THE NEW chair of the Shetland Islands Council’s (SIC) environment and transport committee says the “time is right” to push ahead with fixed links.
However Moraig Lyall, who was appointed to the role at the first meeting of the new council on Monday, stressed the need for the SIC to be prepared and ready – should finance for tunnels to be made available.
The Shetland Central member, who was first elected to the council in a by-election in 2019, narrowly beat Robbie McGregor by 11 votes to 10 for the environment and transport committee job.
She said she had “no clear expectation” that she would end up trumping McGregor, who was the committee’s vice-chair in the last council term.
Lyall feels she can bring a more environmental focus to the role, which was previously held by North Isles member Ryan Thomson.
Despite this, the councillor acknowledges that there are “so many pressing issues” in the transport side of the busy brief – such as the internal ferries and external transport.
“So there’s just so much in that area that it’s almost not really surprising that the environment side of the brief has had less air time,” Lyall added.
“But in the background there’s obviously been quite a lot going on – the whole climate change team has been put together, and they’re working away on the net zero plans – but taking those plans from paper and moving them forward is going to be a big part of the next few years.
“I suppose what I see as one of the difficulties is all the day to day operational stuff that has to be kept going, balanced with the future, medium to long-term desires.”
Lyall, who has a background in teaching, has previously voiced her support for more footpaths in Shetland – while she has expressed concern at the impact of the Viking Energy wind farm construction.
Meanwhile take a look at most councillors’ leaflets for the local government election in May and support for fixed links – to islands like Unst, Yell, Whalsay and Bressay – was evident.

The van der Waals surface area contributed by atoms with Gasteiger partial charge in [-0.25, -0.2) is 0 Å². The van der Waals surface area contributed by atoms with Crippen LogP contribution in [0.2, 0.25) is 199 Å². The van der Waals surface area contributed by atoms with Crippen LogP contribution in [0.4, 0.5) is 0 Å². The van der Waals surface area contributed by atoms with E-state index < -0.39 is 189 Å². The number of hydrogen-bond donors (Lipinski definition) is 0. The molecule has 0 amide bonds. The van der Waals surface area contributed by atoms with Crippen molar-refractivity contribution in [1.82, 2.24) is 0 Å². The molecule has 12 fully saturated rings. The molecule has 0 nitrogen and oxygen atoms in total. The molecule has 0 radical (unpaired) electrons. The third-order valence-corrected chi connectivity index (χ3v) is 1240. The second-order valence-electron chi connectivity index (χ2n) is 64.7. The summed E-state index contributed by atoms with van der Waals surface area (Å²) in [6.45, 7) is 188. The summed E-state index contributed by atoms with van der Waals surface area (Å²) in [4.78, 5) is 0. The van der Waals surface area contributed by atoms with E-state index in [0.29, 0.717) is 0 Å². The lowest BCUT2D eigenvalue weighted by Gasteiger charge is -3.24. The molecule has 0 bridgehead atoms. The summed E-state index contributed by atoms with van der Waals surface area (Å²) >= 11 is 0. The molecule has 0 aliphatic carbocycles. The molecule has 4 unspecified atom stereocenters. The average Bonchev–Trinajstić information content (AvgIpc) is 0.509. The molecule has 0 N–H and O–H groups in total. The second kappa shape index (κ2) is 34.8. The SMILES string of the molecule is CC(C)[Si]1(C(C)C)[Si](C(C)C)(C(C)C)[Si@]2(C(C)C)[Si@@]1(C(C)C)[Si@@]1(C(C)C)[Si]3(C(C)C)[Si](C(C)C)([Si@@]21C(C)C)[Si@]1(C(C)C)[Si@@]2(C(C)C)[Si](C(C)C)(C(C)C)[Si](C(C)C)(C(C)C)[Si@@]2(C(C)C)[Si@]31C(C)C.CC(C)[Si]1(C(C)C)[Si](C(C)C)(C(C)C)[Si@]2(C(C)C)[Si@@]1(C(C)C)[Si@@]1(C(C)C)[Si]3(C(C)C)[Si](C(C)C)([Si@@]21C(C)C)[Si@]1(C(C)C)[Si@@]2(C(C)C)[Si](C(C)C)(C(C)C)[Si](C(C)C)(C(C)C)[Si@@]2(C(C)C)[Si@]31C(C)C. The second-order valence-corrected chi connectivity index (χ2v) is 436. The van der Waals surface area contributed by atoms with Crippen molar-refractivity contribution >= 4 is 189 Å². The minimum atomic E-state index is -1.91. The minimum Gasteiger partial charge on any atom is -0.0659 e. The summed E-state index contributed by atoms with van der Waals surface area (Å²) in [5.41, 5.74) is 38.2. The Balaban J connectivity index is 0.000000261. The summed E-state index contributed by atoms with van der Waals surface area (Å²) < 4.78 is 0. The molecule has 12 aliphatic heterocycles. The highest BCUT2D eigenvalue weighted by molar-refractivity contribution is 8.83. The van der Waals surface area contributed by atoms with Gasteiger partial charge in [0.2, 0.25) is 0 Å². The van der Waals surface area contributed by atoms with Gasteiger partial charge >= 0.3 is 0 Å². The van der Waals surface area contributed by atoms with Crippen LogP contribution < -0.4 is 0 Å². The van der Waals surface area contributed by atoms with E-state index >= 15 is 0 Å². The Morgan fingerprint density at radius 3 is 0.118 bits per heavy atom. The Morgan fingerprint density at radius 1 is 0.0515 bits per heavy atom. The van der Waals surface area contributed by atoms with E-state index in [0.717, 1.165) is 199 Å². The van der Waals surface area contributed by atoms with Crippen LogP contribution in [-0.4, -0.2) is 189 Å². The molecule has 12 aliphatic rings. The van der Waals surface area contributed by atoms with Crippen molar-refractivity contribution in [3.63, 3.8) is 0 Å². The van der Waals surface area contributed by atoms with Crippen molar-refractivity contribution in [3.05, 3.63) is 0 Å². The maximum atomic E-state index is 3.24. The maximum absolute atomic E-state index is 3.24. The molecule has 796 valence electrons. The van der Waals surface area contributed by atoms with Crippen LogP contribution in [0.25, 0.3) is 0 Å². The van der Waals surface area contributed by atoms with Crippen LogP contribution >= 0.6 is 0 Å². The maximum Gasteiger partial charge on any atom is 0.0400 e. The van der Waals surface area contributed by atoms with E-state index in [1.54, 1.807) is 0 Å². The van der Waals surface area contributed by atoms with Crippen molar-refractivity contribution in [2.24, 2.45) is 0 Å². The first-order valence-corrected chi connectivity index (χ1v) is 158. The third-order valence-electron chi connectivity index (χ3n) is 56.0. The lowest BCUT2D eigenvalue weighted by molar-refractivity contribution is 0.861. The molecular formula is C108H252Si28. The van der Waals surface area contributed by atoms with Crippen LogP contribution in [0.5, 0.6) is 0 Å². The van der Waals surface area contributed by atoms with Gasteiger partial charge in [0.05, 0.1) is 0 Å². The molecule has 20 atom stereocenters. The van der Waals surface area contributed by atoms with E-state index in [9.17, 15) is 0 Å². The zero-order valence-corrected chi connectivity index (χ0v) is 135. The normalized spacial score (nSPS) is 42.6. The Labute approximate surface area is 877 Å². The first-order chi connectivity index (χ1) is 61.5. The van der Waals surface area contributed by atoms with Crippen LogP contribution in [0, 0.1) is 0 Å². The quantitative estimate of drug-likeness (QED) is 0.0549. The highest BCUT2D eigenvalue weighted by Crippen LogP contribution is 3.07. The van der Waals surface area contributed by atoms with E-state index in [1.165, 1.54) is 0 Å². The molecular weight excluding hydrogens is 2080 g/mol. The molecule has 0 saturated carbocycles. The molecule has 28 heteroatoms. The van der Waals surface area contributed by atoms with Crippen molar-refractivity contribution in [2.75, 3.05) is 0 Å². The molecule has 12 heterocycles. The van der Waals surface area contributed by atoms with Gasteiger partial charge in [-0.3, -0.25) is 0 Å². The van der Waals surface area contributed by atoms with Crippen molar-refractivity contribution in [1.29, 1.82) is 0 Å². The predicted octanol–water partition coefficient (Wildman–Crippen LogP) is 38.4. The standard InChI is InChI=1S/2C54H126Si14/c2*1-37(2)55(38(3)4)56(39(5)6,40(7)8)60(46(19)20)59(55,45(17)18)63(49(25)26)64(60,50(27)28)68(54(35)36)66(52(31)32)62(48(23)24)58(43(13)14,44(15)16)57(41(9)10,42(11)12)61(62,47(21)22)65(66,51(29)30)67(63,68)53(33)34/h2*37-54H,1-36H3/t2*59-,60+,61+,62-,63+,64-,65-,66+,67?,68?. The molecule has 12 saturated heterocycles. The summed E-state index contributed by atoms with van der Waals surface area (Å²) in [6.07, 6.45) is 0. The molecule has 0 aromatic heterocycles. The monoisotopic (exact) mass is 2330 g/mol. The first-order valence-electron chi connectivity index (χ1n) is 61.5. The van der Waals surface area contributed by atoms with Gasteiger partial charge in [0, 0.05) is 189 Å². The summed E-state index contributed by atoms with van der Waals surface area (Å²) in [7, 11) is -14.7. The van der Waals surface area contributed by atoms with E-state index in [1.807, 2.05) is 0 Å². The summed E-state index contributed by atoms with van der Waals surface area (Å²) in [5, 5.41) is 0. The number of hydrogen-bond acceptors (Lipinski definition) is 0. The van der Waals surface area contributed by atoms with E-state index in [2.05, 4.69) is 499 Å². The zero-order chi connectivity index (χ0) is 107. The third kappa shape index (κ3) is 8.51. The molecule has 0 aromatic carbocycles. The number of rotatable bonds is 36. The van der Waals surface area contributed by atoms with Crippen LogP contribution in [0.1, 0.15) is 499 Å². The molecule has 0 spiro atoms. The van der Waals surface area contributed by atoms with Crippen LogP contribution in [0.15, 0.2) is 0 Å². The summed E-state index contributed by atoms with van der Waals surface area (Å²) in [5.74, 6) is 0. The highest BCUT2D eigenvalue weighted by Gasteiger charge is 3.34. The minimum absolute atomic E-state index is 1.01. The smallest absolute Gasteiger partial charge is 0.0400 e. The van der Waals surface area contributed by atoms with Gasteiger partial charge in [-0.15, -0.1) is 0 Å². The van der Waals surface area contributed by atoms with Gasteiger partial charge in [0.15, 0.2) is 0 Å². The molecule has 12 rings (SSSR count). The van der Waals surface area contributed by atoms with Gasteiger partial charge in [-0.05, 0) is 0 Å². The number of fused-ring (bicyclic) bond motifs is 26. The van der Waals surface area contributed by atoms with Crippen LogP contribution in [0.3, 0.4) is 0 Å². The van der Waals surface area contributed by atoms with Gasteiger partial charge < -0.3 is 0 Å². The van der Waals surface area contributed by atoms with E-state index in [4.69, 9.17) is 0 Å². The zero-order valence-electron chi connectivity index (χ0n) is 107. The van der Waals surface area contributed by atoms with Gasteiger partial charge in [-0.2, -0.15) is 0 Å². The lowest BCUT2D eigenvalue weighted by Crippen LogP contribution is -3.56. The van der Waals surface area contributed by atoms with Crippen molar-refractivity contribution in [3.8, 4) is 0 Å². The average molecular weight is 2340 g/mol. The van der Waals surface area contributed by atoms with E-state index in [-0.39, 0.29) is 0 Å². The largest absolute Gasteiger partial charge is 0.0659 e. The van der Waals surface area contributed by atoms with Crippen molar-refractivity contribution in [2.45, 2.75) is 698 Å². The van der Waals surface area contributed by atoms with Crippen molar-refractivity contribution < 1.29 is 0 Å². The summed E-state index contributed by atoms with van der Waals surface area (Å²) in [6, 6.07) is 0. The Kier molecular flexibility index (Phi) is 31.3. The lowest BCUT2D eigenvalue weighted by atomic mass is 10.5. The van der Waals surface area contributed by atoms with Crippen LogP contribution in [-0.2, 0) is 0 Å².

However, how they are financed is the big battle. Last week the chief of the planned SaxaVord Spaceport in Unst said he felt the project could act as a “lever” for fixed links being developed.
Lyall is hopeful that progress will be made on developing fixed links to some of the islands.
“I think what we need to do is to plough ahead with the planning and preparation for them so that when the finance becomes available, as I believe it will at some point in the future, we’re ready to go,” she said.
“Because there’s no point in the government opening up funding for it and us saying it’s going take us years to get to the point where we can actually take advantage of that. We need to be ready to go when the money becomes available. That means beginning to work on the business cases.
“I do feel that the time now is right for this to be pushed ahead with.”
Lyall added that “in some ways the stars are aligning a wee bit” – the environmental factor behind replacing the fuel-guzzling ferries with a permanent link, the Unst space centre, tackling depopulation, and creating a more inclusive society.
“I think that all these factors together will hopefully begin to get the funders – whether it’s Scottish or UK government level – thinking, you know what, this is something that needs to be done.”
Lyall also said she cannot see a route to net zero for the council that “doesn’t involve getting rid of a substantial number of the ferries”.
“Some people say it could be a ferry that uses a different fuel, but even that I don’t think will be sufficient. I think it has to be the fixed link.”
Robbie McGregor, meanwhile, will continue in his role as the committee’s vice-chair. He was absent from Monday’s meeting as he was in hospital.
Lyall said she had been hoping to start with the experience of the councillor alongside her. “Along with everyone else I’m wishing him a most speedy recovery,” she said.
The environment transport committee is completed by Duncan Anderson, Andrea Manson, John Leask, Catherine Hughson, Dennis Leask, Arwed Wenger, Alex Armitage and Emma Macdonald.
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